Open cloud: Creating new opportunities for enterprise storage

Open cloud: Creating new opportunities for enterprise storage
Rackspace delivers enterprise-level hosting services to businesses of all sizes and kinds around the world.

An open cloud must have freely accessible, open application programming interfaces (APIs), the freedom to move data between providers at will and no on-site hardware requirement, according to Alex Williams writing at TechCrunch. 

And an open cloud is federated, meaning that your organization can move data, images and files across multiple cloud environments at will.

These factors make the cloud a perfect platform for storage solutions, especially open-source storage solutions. The cost savings of open-source software and the cost efficiencies of cloud storage software create a “perfect storm” for organizations, bringing greater cost savings, better security, higher quality software and the ability for businesses to avoid vendor “lock-in,” according to Williams.

Whether you’re a corporation, a service provider, a research lab, a university, a major enterprise, a midsized business or an SMB, adopting an open source storage solution and leveraging the support of a global open source community is a great option. And, of course, the issue of vendor lock-in is critical for any and all organizations. Being able to move your stored data whenever you need to, between providers on a whim is extremely important.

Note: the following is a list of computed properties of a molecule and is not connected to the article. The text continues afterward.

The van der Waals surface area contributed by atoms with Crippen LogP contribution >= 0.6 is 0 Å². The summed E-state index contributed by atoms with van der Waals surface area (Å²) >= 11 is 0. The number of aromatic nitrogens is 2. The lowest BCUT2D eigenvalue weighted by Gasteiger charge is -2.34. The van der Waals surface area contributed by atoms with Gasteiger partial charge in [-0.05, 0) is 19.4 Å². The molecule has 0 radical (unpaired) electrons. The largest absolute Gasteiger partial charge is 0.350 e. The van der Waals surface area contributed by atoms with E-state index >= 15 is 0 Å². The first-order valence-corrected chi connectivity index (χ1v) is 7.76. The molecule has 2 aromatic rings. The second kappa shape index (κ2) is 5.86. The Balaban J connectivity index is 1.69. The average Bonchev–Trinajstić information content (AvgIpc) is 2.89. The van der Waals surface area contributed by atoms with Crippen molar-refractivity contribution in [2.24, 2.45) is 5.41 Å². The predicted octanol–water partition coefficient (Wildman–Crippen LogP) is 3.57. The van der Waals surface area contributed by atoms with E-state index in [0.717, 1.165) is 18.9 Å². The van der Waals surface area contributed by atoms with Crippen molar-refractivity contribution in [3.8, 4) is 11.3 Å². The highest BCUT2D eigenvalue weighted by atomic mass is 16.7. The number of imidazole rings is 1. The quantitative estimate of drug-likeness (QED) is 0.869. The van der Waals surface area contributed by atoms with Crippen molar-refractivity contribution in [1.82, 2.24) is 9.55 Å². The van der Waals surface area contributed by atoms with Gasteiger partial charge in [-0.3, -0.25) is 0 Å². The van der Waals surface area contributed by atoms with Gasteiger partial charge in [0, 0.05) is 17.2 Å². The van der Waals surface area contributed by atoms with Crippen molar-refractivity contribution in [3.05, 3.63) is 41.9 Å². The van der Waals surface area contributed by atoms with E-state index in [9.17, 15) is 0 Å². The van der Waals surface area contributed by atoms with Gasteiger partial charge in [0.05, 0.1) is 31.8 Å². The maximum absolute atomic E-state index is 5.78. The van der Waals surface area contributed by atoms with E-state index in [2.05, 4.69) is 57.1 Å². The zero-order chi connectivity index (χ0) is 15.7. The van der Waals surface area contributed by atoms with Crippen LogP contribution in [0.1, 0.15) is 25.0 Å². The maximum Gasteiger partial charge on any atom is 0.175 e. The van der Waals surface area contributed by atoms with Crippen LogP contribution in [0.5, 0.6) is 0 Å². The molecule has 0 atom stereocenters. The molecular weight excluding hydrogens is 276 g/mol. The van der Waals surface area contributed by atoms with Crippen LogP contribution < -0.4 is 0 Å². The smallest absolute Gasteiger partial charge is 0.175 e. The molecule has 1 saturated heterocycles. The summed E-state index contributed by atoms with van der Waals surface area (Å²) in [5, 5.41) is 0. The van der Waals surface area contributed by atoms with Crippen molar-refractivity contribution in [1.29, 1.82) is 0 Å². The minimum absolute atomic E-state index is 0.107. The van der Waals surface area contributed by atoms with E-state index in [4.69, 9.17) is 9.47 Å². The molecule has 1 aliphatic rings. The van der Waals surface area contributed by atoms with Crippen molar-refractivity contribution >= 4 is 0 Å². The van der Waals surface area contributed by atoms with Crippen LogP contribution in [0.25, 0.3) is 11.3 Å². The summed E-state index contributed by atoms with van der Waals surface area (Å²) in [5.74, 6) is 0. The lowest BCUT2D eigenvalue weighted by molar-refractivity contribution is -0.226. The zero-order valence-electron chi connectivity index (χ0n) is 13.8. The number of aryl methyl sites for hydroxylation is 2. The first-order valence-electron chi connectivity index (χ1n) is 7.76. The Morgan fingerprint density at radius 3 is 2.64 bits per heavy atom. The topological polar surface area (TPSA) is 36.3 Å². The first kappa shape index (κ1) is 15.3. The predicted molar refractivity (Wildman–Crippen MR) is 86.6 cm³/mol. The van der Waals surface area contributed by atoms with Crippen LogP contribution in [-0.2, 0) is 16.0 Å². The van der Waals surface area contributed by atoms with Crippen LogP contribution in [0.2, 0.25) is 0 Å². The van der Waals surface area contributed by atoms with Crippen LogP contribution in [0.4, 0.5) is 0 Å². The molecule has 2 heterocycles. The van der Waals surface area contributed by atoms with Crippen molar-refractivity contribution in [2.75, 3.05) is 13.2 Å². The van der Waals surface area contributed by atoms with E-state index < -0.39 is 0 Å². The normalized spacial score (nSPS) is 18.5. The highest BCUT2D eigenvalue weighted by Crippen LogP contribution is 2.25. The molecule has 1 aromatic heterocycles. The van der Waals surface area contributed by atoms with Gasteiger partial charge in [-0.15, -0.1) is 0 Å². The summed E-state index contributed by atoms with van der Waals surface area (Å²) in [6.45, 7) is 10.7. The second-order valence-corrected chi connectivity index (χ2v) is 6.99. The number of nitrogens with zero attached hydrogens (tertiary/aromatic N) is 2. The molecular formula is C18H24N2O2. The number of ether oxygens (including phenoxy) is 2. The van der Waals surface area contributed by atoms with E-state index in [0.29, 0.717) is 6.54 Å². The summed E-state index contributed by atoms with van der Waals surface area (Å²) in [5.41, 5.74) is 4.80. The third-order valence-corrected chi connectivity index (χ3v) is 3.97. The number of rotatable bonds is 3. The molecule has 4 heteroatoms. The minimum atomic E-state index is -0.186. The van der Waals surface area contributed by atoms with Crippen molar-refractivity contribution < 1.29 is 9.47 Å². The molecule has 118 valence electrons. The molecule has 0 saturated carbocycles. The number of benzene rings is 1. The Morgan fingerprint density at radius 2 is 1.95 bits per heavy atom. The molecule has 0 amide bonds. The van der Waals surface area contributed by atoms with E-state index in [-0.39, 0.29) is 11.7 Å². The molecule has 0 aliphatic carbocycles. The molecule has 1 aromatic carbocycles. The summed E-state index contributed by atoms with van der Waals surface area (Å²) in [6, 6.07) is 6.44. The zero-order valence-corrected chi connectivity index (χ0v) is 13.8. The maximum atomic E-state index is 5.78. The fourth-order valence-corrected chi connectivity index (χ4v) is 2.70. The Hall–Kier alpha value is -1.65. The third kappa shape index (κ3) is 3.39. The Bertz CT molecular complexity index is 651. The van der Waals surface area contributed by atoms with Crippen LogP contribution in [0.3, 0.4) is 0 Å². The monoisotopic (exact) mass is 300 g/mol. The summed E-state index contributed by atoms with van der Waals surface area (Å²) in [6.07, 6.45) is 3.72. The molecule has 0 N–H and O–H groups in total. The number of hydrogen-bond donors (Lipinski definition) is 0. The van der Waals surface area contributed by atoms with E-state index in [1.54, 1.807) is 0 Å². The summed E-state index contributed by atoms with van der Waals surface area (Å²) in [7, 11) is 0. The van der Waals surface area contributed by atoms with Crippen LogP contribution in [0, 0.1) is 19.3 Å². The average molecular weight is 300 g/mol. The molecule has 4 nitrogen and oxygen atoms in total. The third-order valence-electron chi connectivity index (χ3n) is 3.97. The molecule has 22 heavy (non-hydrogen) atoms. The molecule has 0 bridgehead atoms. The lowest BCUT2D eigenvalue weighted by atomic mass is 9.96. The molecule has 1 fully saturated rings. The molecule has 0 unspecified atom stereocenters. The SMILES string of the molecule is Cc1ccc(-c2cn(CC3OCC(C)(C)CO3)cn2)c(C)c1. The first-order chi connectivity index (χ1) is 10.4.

It’s a major reason why most prefer using open source cloud solutions built on OpenStack. Building a community to produce a ubiquitous cloud computing platform for both private and public clouds can make a simple, scalable and feature-rich solution available to any developer, retailer, service provider, enterprise or small business who can run it.

OpenStack, which started as a collaboration between cloud provider Rackspace and NASA, is becoming increasingly popular; currently, there are around 200 companies — from start-ups to large enterprise firms and every size in between – that contribute to OpenStack. 

The code for OpenStack is licensed under the Apache 2.0 license, and is available to any developer who can run it, build upon it and/or submit updates and changes back to the project. This way, a higher quality cloud solution can evolve, without the fear of proprietary lock-in, according to the organization.

Storage needs to be secure, reliable, easily accessible and, of course, affordable. With a cloud-based, open-source storage solution, your organization can achieve all of these. And that’s good for business.

Sharon Florentine is a freelance writer who covers everything from data center technology to holistic veterinary care and occasionally blogs for Rackspace Hosting.

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